New Studies Back IPCC -- and Then Some

This May 30, 2012 image provided by Ian Joughin shows an iceberg in or just outside the Ilulissat fjord, that likely calved f
This May 30, 2012 image provided by Ian Joughin shows an iceberg in or just outside the Ilulissat fjord, that likely calved from Jakobshavn Isbrae, the fastest glacier in west Greenland. Polar ice sheets are now melting three times faster than in the 1990s, but so far that's added just less than half an inch to already rising global sea levels, a new giant scientific study says. While the amount of sea level rise isn't as bad as some earlier worst case scenarios, the acceleration of the melting, especially in Greenland, has ice scientists worried. (AP Photo/Ian Joughin)

Some exciting new studies related to climate change came out this past week, and I figured I'd bring them to attention. Why are they exciting? Because their findings are related to the much-maligned uncertainty of climate projections and the Intergovernmental Panel on Climate Change (IPCC).

The first study analyzed the five available global land and ocean temperature series and sea level rise for the past few decades and compared them with the projections in the third and fourth assessment reports of the IPCC. They found that, while current warming trends of 0.16°C per decade is close to the IPCC's projections, sea level is rising 60 percent faster than it was predicted by the IPCC. This is extremely significant, especially in light of the fact that many scientists (including myself) have commented on how the IPCC estimates are actually not alarmist; on the contrary, they tend to be too conservative.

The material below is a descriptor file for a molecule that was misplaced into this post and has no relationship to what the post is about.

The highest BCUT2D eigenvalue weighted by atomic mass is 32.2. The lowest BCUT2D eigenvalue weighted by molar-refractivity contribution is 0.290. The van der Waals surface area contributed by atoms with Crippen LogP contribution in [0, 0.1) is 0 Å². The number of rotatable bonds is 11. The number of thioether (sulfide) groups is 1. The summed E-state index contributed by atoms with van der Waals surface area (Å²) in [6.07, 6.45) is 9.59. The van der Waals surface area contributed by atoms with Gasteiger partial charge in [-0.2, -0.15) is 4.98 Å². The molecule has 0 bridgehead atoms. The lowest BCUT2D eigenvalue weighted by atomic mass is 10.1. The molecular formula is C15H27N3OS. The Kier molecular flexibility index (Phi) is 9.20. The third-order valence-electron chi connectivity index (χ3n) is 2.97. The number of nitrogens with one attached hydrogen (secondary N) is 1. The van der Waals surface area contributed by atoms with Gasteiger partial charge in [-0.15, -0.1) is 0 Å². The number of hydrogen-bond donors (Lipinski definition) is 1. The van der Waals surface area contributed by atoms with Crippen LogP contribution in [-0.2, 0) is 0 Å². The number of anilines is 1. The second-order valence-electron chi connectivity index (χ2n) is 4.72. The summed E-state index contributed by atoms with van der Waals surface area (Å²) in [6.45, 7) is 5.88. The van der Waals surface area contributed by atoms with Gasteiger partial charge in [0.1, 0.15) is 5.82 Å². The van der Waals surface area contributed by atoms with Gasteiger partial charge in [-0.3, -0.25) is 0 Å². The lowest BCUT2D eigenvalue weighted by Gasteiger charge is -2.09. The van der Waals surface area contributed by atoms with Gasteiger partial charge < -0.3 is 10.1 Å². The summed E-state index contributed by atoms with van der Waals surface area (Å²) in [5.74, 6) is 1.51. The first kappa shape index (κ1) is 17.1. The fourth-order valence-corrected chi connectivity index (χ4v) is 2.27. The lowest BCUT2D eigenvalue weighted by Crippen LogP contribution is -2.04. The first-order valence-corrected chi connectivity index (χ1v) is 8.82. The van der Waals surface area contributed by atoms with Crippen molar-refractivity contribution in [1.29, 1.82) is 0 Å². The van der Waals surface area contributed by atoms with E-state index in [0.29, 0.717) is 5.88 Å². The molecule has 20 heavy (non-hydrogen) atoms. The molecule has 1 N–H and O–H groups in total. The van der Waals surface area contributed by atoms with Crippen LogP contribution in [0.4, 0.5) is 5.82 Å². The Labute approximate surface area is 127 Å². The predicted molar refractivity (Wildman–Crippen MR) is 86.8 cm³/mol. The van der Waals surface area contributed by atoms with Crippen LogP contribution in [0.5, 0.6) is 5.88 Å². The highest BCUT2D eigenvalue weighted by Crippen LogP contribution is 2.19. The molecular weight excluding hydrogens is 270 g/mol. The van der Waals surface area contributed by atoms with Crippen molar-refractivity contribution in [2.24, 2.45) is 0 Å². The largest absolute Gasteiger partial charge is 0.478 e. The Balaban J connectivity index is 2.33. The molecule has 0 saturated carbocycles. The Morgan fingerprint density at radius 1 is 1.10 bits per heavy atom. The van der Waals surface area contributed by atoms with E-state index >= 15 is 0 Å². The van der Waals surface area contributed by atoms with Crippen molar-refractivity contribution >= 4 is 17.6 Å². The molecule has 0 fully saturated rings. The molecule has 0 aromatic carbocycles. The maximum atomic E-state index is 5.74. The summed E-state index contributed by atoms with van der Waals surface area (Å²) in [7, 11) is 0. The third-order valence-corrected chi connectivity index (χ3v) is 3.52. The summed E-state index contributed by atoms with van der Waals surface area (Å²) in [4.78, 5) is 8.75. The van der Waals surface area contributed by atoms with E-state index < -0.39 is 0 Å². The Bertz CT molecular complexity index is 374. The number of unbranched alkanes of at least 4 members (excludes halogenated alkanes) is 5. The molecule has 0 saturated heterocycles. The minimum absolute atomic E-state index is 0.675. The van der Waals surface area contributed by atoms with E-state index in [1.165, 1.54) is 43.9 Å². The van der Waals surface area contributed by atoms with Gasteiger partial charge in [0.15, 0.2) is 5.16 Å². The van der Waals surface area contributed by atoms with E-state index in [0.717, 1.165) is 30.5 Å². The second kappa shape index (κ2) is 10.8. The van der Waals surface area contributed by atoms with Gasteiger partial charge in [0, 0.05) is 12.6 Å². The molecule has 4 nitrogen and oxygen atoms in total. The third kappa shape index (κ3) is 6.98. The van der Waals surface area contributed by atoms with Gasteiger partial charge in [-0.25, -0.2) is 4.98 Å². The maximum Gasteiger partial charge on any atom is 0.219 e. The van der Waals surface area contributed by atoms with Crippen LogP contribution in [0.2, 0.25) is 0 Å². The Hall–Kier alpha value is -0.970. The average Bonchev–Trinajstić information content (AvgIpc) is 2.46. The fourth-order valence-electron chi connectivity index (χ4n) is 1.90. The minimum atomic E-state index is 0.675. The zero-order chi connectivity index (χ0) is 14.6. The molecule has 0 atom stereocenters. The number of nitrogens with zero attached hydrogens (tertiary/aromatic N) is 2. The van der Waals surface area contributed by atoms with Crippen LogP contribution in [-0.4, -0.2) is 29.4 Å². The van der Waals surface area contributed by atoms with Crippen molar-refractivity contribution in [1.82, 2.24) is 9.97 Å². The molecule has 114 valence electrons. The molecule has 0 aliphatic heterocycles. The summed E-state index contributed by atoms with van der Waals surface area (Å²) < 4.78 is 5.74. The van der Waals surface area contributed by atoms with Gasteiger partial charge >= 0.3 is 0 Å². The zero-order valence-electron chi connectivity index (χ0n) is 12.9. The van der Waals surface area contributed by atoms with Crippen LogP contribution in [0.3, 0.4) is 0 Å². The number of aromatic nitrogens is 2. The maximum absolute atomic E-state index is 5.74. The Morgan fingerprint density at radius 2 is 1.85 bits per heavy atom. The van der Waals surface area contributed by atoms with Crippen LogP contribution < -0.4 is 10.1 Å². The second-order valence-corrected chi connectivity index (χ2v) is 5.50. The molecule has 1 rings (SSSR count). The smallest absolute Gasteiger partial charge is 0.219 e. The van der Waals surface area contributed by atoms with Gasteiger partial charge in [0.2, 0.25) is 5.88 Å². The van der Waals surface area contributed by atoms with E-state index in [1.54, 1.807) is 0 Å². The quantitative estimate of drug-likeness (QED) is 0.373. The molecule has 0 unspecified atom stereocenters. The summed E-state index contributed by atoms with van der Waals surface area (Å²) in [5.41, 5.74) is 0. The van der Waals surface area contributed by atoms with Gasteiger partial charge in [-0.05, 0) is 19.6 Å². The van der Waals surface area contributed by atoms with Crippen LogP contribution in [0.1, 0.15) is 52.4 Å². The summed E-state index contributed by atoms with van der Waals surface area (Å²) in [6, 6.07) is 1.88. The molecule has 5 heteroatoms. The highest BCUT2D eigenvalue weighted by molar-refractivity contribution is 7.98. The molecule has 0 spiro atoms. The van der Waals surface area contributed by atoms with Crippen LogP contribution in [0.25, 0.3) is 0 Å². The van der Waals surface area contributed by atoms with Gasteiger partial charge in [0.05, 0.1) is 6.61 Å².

The second study found that the fingerprint of current atmospheric temperature changes mainly reflects human influences on climate. This is significant because it is the first study to actually show that the current pattern of temperatures (cooling in the stratosphere and warming in the troposphere) is only consistent with an increase of human-produced CO2, not with natural fluctuations like the ones that happened in the past. This result agrees with the statement in the fourth IPCC assessment that the current warming is very likely due to human activities. Pretty neat.

The third study narrowed estimates for past climate sensitivity, after identifying the main reason why there was such a wide range of values: mainly the study found that researchers were using different definitions! After correcting for different definitions, the authors found that the "likely range of climate sensitivity consistently has been of the order of 2.2°C to 4.8°C per doubling of CO2, which closely agrees with the IPCC estimates." Pretty neat too.

Why am I writing all this? Because it seems to me that we are at a crucial time, where awareness of climate change is increasing and studies are coming out to support the IPCC, to reduce uncertainty, and to show that the forecasts of future climate are actually panning out. Hopefully, with studies like these and a wider awareness, we'll have more chance of getting much needed action to deal with climate change efficiently.